If the ad is rendering inside a "sandboxed" iframe, its rendering is delayed until content etc has loaded. This sandboxing also has the effect of not allowing ads to measure certain user behaviors and also ensures the ad doesn't negatively impact the speed that the ads are loaded. The AMP sandbox even allows the AMP runtime - if it decides there are too many "sandboxes" on the page - to simply unload some sandboxes from the page (prioritizing those the user has scrolled past). This means the AMP runtime can elect to delete ads on the page if it so chooses. While this is extreme, it does speak to the level of control and authority that is given to the AMP runtime when rendering ads - or anything, for that matter - on an AMP page. AMP does not allow an ad to measure its own viewability (because it can't interact with the top-level AMP document which gives it the necessary information about when it's in view), there is a function that ads can use to call when they're viewable. This will call enable the ad to specify a that the AMP runtime will call when the ad is viewable, though it's not immediately clear to me how this allows third parties to independently verify viewability.
The ad called by the amp-ad tag can also be written in a subset of AMP, as a special AMP-compliant ad. In this case, because the sizing etc is known, the amp-ad tag will render the ad directly into the page, and not in a sandbox. It is immediately rendered (in something called a shadow DOM). This process, and its interaction with the AMP runtime, is many times faster, but does create many more restrictions for the developer of AMP ads. Fundamentally, AMP ads can only access just a subset of AMP functionality and are restricted in various ways by the AMP runtime.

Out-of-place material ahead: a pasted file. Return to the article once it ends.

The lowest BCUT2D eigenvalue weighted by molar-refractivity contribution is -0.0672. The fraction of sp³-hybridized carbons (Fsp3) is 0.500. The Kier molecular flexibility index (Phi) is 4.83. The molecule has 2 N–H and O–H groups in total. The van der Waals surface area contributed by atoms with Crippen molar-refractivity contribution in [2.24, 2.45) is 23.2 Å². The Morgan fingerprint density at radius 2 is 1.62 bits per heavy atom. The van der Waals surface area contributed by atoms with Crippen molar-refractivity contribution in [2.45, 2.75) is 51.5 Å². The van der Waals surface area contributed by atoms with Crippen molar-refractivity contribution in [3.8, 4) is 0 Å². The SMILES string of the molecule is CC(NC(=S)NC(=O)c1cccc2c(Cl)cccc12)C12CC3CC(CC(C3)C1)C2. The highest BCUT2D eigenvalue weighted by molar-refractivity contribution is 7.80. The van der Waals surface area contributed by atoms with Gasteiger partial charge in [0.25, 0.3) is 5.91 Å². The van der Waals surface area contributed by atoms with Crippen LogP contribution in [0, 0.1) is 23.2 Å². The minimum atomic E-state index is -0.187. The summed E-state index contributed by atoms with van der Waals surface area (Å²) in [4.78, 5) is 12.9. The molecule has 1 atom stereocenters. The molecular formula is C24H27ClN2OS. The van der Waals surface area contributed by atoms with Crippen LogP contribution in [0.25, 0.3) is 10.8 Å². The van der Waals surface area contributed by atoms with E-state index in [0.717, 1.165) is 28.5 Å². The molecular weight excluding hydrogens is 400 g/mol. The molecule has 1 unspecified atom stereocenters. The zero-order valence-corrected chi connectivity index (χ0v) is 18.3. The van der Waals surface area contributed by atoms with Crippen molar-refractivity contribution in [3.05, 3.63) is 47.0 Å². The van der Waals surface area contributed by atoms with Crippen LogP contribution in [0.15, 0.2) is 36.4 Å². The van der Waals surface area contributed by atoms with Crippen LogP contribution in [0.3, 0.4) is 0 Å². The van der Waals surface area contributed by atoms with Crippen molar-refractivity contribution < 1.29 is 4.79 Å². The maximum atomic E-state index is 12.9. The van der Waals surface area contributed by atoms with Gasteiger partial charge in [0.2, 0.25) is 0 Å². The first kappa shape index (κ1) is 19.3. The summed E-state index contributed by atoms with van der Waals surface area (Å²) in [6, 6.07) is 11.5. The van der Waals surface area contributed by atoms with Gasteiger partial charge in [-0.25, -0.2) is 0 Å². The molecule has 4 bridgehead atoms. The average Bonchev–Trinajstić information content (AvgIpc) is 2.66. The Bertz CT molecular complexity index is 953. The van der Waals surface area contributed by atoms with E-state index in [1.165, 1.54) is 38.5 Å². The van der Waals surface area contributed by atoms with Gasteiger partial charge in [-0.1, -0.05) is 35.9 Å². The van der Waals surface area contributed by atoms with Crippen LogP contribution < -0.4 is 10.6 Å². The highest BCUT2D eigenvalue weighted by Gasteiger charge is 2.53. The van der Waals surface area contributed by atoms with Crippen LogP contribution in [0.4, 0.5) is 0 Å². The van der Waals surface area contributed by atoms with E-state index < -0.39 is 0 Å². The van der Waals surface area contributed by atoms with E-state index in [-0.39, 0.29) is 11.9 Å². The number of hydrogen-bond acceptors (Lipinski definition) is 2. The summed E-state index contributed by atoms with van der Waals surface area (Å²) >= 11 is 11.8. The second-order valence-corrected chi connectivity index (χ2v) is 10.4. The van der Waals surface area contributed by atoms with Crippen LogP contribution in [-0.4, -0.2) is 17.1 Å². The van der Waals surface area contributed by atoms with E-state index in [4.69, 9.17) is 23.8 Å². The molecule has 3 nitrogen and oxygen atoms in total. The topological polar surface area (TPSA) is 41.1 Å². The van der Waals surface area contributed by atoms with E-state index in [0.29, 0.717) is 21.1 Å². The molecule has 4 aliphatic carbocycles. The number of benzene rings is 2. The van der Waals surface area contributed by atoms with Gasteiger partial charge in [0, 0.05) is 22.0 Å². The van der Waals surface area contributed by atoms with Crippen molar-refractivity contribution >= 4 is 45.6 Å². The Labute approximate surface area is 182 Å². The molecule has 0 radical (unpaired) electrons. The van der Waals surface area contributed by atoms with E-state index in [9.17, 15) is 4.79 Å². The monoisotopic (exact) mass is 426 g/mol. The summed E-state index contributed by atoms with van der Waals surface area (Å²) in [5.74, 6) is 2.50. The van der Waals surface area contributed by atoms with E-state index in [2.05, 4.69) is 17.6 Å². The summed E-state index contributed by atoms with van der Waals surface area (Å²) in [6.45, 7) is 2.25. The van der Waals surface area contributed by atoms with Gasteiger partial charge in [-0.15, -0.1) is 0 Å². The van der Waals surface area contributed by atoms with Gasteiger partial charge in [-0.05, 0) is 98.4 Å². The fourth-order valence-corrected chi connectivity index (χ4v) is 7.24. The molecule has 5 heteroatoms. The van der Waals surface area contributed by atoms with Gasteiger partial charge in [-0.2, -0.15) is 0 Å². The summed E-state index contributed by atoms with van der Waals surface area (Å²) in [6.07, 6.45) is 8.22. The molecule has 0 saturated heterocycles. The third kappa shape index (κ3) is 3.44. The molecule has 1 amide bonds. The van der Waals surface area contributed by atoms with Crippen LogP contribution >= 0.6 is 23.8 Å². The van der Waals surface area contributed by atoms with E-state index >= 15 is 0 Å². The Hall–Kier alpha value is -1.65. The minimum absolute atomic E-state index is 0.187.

AMP ads are further restricted in a number of ways. There is an absolute limit to the length of the ad's CSS, it only allows certain CSS transitions / animations, AMP ads cannot call other AMP ads (meaning pass-backs etc are more challenging), and only a subset of all HTML is allowed. Further, because the AMP ad would be integrated into the layout of the AMP page like normal AMP content. AMP can't trust that any old ad request will return proper AMP, though, so AMP-compliant ad servers have to be blessed by the AMP team and return special cryptographic information.
AMP, at its core, is about loading and rendering content immediately, and handling everything else later. Ads are part of the "everything else" - and if you visit an AMP site, you will likely see that the AMP ads are slow to load, if they render at all. AMP is not good for publishers if they can't monetize. One main reason is that because, as previously discussed, the content of the page is cached and loaded very quickly - it is ready very quickly. Ads still load at their normal speed, which is less quick, and since they're further demoted by AMP, it's even less speedy than AMP. You can't cache ads the same way because that wouldn't work in a real-time context. The AMP 4 Ads initiative was meant to achieve something of a compromise - to allow ads to be rendered quickly (though not as quickly). It is very early in its development (TL is an early supporter), but - as discussed above - is not without its own flaws.
The AMP initiative is open source and hosted on GitHub. It is actively being developed. With several publishers recently pulling out of Instant Articles, there is likely going to be increasing momentum behind AMP. As a result, it is likely that many of the current shortcomings will eventually be addressed in one form or another - so, while it's still somewhat difficult today - I'm optimistic that AMP will be successful for mobile web monetization in the future. Eventually.